This is a major reason why I’m wanting to make this “second-week” column part of the regular rotation, because the C/U/Foil section is an important one to have, and one that is usually clearer after seeing the cards in action.

Gruul War Chant

I don’t think this is exactly Fires of Yavimaya, but it’s a powerful top end. It’s possible an all-out Zoo blitz deck could make use of this at the top end after rotation, so it’s worth grabbing off draft tables if not much more.


This card doesn’t really see much Eternal play anymore, but foils are still probably a good choice for this do-it-all removal spell.

Another note about this card is that digging up your old copies is suddenly worth it, because there is a real percentage of players who like to have the original printings.

Spike Jester

I mean, this guy does bring the beats. Attacks for five on turn two with Rakdos Cackler, which is something you can’t ignore. You’ll find these all day in draft leftovers.

Turn // Burn

One of very few cards, if not the only one, that can keep a Thragtusk from leaving behind a buddy. Even without fusing, both halves of this are acceptable, so this is a prime target for keeping in the binder and foiling out.

The same goes for Wear // Tear, which is likely playable in older formats.

Debt to the Deathless

So this says “each opponent” and has an X in the casting cost. EDH fodder here folks, foils are the play.


I’m leaning towards not even boxing away the regulars because I don’t think they’re ever really going to get there financially, but foils are a very solid play. These have several advantages over similar dual lands in cubes, and cubers love these in foil. These are a safe bet to be worth more than you’d expect a ways down the road. The same goes for the cluestones.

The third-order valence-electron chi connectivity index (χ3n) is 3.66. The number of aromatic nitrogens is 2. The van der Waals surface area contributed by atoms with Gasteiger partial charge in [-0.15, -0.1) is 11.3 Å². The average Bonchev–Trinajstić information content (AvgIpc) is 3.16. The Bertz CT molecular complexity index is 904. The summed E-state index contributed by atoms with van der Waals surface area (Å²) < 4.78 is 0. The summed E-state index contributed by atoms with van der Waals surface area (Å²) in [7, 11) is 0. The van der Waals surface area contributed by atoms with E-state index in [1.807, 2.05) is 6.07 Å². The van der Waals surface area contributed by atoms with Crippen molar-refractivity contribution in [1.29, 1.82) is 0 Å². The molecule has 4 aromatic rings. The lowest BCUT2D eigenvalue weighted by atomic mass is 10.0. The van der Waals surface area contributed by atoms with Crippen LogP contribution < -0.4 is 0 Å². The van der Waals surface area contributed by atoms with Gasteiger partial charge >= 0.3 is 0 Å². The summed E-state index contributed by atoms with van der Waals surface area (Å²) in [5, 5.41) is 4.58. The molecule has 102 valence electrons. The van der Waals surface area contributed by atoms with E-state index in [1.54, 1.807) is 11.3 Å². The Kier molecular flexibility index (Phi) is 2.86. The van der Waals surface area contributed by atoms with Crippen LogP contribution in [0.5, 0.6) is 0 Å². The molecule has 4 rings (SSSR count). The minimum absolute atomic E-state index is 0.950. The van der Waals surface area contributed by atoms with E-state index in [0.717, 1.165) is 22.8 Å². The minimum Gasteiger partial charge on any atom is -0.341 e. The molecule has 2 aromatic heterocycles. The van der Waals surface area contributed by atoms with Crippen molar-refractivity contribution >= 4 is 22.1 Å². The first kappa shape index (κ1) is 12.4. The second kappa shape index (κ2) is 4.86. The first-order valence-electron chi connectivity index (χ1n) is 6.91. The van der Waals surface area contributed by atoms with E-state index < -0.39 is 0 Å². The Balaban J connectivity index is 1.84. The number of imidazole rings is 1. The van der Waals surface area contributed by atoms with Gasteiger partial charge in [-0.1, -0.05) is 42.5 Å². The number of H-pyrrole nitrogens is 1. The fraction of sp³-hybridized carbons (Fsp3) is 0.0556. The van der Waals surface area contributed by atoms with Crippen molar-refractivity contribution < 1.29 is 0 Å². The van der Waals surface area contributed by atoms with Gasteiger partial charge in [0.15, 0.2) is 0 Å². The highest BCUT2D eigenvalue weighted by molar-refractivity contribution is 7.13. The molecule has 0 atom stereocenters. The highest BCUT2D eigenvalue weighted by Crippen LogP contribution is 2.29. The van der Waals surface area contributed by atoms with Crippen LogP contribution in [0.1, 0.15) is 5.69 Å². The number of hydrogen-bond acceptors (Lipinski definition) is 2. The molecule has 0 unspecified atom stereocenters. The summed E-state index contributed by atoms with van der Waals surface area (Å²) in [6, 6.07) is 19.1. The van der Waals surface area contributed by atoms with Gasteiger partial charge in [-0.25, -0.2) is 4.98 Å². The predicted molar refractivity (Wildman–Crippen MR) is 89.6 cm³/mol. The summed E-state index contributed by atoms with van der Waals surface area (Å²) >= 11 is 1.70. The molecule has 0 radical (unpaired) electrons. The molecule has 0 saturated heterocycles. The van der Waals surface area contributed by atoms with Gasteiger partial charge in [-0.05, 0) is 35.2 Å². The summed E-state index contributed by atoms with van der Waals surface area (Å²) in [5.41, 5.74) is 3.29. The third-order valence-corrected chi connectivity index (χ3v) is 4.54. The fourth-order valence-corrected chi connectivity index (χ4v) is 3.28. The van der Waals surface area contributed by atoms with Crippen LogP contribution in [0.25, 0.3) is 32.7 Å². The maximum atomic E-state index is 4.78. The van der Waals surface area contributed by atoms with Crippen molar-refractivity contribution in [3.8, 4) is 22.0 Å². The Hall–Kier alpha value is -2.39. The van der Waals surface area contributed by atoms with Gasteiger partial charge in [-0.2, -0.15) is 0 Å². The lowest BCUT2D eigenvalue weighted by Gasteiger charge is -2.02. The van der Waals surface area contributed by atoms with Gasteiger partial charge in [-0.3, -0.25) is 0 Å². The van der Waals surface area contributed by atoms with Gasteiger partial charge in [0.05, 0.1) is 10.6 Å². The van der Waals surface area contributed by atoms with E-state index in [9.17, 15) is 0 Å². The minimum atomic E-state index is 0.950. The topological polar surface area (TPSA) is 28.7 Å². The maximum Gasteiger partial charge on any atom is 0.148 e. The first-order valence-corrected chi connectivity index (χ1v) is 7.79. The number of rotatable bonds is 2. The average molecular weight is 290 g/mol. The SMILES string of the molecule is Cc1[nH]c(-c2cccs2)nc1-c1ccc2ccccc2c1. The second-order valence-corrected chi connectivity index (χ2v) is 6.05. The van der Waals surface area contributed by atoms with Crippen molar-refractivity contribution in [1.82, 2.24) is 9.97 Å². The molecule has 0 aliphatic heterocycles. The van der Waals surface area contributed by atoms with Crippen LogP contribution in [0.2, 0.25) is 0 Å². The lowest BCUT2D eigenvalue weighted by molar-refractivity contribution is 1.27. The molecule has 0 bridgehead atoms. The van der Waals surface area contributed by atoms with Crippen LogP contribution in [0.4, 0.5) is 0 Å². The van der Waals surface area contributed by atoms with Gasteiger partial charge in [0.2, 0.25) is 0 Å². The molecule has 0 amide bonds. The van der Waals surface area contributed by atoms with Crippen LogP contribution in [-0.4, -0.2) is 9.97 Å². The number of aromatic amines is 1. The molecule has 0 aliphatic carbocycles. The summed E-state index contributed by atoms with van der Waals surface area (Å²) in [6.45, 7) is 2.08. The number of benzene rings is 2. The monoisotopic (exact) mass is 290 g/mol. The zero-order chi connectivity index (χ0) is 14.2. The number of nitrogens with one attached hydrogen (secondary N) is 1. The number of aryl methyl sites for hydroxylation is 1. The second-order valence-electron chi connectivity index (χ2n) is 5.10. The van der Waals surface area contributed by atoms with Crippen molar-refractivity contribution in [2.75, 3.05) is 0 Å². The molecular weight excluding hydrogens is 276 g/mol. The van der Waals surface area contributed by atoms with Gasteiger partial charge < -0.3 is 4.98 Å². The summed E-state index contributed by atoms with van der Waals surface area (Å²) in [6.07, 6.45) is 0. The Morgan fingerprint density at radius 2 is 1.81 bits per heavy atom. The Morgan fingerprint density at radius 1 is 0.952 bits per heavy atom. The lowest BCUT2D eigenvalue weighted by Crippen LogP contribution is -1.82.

And That's All

That should do it! Let me know if there’s anything I missed and I’ll be sure to address it in the comments, and I appreciate any feedback you guys have about the rest of the stuff I discussed.

And, as always, thanks for reading,

Corbin Hosler

@Chosler88 on Twitter

18 thoughts on “Insider: Finishing the Maze

  1. I agree with you about Deadbridge Chant. If I want to recur removal spells and put creatures into play from my graveyard for free, I\’ll just stick to using Sphinx\’s Revelation.

  2. Sire of Insanity for a dollar in trade? That sounds pretty sweet 🙂

    Thanks for the updates. Other foils I feel will be pretty good at Uncommon would be Far // Away and Sin Collector.

    1. Carnage Gladiator seems pretty solid as a 4-drop as well, I like it to replace Aristocrat/Hellrider as the Rakdos 4-drop over Exava.

  3. I really enjoyed the article and agree with your statements regarding Deadbridge Chant…awesome EDH card…much less awesome standard card…Foil copies will trade very well in the upcoming years. One thing you might want to add to your section on the Guildgates…is that they are different artwork in DGM…while that doesn’t seem super relevant…it’s still a difference that might imply a long term price difference between the two (of course not much given how many there are…but I can see a 10 cent or so difference).

    1. Dammit, I can just tell Deadbridge Chant is going to be the next Seance. It was ridiculous in our testing, we\’ll brew a deck and top 8 states with it and everyone will say \”fuck you, the card\’s bad\” without testing it and it will stay bulk. I really wish the people who played this game didn\’t lack imagination.

  4. Deadbridge Chant is good but its basically Saff of Nin. 6 cost non blue card drawing engine. Staff might be slightly better because it’ll net you 2 cards by the time chant gets you 1. Chant does let you put creatures directly into play which is a plus though.

    Too much of a niche card to ever be worth anything. Nobody is going to need 4, and only a few people are going to need 1 or 2.

    1. Staff of Nin draws a card Best case scenario. Deadbridge Chant draws a card worst case scenario. It\’s a Grisly Salvage on steroids. It does things people are doing already with weaker cards.

  5. I think Deadbridge chants streangth lies that your going to play it in a control deck. getting to recast your Abrupt Decays etc is a big plus. And I really hope in the next set there will be some sort of Nekrataal type creature (or M14) because Mark rosewater loves creatures. and last I feel if you can control your grave yard this will be really strong.